Senate passes legislation to ban TikTok from US government devices


The Senate on Wednesday passed legislation to ban TikTok from US government devices, in an effort to limit perceived information security risks stemming from the social media app.

The unanimous consent vote approved the No TikTok on Government Devices Act, a bill drafted by Republican Senator from Missouri Josh Hawley.

The move marks the latest step by lawmakers against the short-form video app that has become popular with more than a billion users worldwide. US officials are concerned that TikTok user data could end up in the hands of the Chinese government due to that country’s influence over TikTok’s parent company, ByteDance.

A companion bill was introduced in the House last year by Colorado Republican Representative Ken Buck. It still needs to be approved by members of the House Oversight Committee.

“Once again, Senator Hawley has moved forward with legislation to ban TikTok on government devices, a proposal that does nothing to advance the national security interests of the United States,” a spokesperson said. TikTok in a statement. “We hope that instead of continuing down this path, he will urge the administration to move forward on a deal that would actually address his concerns.”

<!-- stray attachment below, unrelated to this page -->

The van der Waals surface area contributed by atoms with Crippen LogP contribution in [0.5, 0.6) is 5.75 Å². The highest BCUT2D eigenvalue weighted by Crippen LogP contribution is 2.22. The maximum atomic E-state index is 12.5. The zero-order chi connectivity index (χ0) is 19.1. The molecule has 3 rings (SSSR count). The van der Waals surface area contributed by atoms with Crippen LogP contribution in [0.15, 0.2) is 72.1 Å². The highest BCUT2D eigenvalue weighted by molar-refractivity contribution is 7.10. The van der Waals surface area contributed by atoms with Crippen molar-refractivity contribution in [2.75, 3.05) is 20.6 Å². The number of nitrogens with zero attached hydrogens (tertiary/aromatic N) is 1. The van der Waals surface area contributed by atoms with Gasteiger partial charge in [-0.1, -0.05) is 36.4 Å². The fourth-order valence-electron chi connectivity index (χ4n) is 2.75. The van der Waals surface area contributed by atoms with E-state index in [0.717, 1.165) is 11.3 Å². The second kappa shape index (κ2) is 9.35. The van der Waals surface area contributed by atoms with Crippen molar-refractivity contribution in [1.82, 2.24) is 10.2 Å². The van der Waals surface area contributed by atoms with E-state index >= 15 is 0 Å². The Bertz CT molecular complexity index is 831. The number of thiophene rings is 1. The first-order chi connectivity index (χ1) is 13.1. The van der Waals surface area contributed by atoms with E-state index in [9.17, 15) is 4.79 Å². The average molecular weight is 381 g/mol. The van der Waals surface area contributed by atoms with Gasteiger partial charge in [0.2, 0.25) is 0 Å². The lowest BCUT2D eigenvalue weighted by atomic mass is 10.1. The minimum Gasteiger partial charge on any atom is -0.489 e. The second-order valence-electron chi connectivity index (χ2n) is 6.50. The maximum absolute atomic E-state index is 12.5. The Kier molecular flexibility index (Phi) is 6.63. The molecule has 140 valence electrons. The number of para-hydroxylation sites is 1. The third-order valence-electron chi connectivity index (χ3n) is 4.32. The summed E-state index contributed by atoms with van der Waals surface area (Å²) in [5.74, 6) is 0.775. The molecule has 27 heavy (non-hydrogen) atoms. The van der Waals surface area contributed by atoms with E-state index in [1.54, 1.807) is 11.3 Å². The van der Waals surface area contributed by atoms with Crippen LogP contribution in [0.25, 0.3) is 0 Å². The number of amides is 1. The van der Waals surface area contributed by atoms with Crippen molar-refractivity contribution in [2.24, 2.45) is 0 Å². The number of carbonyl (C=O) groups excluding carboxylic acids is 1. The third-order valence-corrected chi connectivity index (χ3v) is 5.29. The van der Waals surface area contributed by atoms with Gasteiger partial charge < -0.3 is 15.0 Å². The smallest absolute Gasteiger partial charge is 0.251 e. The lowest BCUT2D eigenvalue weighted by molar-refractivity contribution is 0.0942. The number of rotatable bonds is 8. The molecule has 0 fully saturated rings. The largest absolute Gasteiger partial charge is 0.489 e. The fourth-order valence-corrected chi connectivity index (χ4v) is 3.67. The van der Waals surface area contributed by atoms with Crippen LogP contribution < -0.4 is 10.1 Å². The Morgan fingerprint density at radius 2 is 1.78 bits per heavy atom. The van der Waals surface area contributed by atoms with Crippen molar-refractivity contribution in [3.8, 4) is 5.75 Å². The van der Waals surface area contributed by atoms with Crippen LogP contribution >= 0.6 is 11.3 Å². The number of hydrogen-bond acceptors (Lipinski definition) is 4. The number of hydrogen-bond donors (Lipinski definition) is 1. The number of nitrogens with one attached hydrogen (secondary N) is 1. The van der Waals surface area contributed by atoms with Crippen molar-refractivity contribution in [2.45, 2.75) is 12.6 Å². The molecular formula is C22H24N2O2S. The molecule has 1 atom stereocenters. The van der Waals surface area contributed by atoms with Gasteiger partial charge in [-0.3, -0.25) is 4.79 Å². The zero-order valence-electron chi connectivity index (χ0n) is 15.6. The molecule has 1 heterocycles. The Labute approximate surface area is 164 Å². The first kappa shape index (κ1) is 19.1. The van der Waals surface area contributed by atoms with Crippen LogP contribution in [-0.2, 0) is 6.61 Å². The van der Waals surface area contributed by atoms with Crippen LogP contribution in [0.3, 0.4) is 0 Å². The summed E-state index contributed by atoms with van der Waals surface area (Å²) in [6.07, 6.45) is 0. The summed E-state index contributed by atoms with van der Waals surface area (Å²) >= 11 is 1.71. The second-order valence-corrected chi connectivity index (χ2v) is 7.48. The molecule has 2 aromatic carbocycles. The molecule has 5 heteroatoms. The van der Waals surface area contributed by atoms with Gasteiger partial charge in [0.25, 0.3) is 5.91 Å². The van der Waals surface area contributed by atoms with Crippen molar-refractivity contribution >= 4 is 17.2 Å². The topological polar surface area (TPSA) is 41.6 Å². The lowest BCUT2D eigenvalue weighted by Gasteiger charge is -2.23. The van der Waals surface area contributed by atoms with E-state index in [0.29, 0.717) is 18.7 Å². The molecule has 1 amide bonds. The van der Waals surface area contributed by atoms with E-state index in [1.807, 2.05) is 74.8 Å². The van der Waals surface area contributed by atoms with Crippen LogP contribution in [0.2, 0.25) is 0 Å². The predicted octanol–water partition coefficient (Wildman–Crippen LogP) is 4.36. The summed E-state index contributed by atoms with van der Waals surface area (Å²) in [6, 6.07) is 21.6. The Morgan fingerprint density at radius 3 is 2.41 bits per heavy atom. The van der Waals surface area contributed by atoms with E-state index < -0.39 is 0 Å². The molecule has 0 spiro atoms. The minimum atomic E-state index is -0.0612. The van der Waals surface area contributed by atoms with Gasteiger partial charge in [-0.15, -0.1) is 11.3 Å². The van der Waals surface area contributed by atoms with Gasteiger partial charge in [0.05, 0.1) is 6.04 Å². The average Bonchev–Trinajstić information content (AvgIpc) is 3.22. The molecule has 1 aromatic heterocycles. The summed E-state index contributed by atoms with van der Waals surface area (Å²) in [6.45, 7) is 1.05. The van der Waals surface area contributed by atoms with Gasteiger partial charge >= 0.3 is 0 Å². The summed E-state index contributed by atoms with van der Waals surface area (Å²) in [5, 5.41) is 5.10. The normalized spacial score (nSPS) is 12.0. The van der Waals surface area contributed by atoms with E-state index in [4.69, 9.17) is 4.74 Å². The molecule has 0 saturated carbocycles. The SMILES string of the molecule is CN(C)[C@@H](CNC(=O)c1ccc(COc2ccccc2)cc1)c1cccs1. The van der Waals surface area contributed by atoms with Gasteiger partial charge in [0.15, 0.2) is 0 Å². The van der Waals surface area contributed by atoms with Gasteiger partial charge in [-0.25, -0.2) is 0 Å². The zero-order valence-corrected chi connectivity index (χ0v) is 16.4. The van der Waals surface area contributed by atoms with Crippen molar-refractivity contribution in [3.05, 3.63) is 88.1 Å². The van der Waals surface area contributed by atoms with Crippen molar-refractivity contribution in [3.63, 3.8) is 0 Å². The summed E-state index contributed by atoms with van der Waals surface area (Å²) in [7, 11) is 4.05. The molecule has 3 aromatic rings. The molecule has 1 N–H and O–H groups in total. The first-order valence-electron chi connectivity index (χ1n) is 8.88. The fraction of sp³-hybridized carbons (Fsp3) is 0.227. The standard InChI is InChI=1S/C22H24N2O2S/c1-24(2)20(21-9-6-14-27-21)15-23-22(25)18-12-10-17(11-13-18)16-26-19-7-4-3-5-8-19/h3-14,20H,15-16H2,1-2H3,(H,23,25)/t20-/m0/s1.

The latest legislative action comes as TikTok and the US government brokered a deal that could allow the app to continue serving US users. There have been years of closed-door talks between TikTok and the Committee on Foreign Investment in the United States, as well as recent reports of delays in negotiations.

On Tuesday, U.S. lawmakers led by Republican Florida Senator Marco Rubio introduced a bill to ban TikTok in the U.S. more broadly, as well as other apps based in or under the “substantial influence” of TikTok. countries considered foreign adversaries, including China, Russia, Iran, North Korea, Cuba and Venezuela.

In the past two weeks, at least seven states have said they will ban public employees from using the app on government devices, including Alabama, Maryland, Oklahoma, South Carolina, Dakota South, Utah and Texas. (Another state, Nebraska, banned TikTok from public devices in 2020.)

Some US government agencies have independently taken steps to limit the use of TikTok among their employees. Already, the US military, State Department and Department of Homeland Security have restricted the app to government-owned devices. But Wednesday’s bill would apply to the entire federal workforce.


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